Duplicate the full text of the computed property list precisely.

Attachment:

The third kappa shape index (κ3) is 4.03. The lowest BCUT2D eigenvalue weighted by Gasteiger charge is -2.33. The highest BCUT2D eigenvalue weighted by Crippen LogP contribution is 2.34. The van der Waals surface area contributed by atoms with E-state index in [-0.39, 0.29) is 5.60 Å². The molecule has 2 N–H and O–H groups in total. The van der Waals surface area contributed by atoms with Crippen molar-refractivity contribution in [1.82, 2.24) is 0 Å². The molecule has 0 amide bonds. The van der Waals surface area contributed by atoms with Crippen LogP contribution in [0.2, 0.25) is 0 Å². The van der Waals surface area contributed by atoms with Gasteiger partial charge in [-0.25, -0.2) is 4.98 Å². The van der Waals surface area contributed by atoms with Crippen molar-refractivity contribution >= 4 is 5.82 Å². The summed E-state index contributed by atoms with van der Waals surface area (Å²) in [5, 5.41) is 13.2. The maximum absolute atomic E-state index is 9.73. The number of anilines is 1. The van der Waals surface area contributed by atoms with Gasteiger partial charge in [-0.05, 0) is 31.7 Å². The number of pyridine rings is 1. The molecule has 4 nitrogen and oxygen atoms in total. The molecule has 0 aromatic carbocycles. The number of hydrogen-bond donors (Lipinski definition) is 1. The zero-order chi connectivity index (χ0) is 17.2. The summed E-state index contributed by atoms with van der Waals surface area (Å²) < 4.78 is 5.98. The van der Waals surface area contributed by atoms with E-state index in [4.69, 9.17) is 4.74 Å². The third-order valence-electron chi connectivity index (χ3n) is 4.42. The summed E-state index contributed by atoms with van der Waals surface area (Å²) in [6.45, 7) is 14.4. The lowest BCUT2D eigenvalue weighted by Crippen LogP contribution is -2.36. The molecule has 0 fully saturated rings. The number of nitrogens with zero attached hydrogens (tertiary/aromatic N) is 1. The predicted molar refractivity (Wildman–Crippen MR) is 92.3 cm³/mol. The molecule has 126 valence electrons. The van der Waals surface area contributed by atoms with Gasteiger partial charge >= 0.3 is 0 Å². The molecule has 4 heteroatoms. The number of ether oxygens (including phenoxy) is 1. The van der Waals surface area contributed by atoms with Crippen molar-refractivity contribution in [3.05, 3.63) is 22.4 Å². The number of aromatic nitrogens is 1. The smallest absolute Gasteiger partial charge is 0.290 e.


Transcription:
The third kappa shape index (κ3) is 4.03. The lowest BCUT2D eigenvalue weighted by Gasteiger charge is -2.33. The highest BCUT2D eigenvalue weighted by Crippen LogP contribution is 2.34. The van der Waals surface area contributed by atoms with E-state index in [-0.39, 0.29) is 5.60 Å². The molecule has 2 N–H and O–H groups in total. The van der Waals surface area contributed by atoms with Crippen molar-refractivity contribution in [1.82, 2.24) is 0 Å². The molecule has 0 amide bonds. The van der Waals surface area contributed by atoms with Crippen LogP contribution in [0.2, 0.25) is 0 Å². The van der Waals surface area contributed by atoms with Gasteiger partial charge in [-0.25, -0.2) is 4.98 Å². The van der Waals surface area contributed by atoms with Crippen molar-refractivity contribution >= 4 is 5.82 Å². The summed E-state index contributed by atoms with van der Waals surface area (Å²) in [5, 5.41) is 13.2. The maximum absolute atomic E-state index is 9.73. The number of anilines is 1. The van der Waals surface area contributed by atoms with Gasteiger partial charge in [-0.05, 0) is 31.7 Å². The number of pyridine rings is 1. The molecule has 4 nitrogen and oxygen atoms in total. The molecule has 0 aromatic carbocycles. The number of hydrogen-bond donors (Lipinski definition) is 1. The zero-order chi connectivity index (χ0) is 17.2. The summed E-state index contributed by atoms with van der Waals surface area (Å²) < 4.78 is 5.98. The van der Waals surface area contributed by atoms with E-state index in [4.69, 9.17) is 4.74 Å². The third-order valence-electron chi connectivity index (χ3n) is 4.42. The summed E-state index contributed by atoms with van der Waals surface area (Å²) in [6.45, 7) is 14.4. The lowest BCUT2D eigenvalue weighted by Crippen LogP contribution is -2.36. The molecule has 0 fully saturated rings. The number of nitrogens with zero attached hydrogens (tertiary/aromatic N) is 1. The predicted molar refractivity (Wildman–Crippen MR) is 92.3 cm³/mol. The molecule has 126 valence electrons. The van der Waals surface area contributed by atoms with Gasteiger partial charge >= 0.3 is 0 Å². The molecule has 4 heteroatoms. The number of ether oxygens (including phenoxy) is 1. The van der Waals surface area contributed by atoms with Crippen molar-refractivity contribution in [3.05, 3.63) is 22.4 Å². The number of aromatic nitrogens is 1. The smallest absolute Gasteiger partial charge is 0.290 e.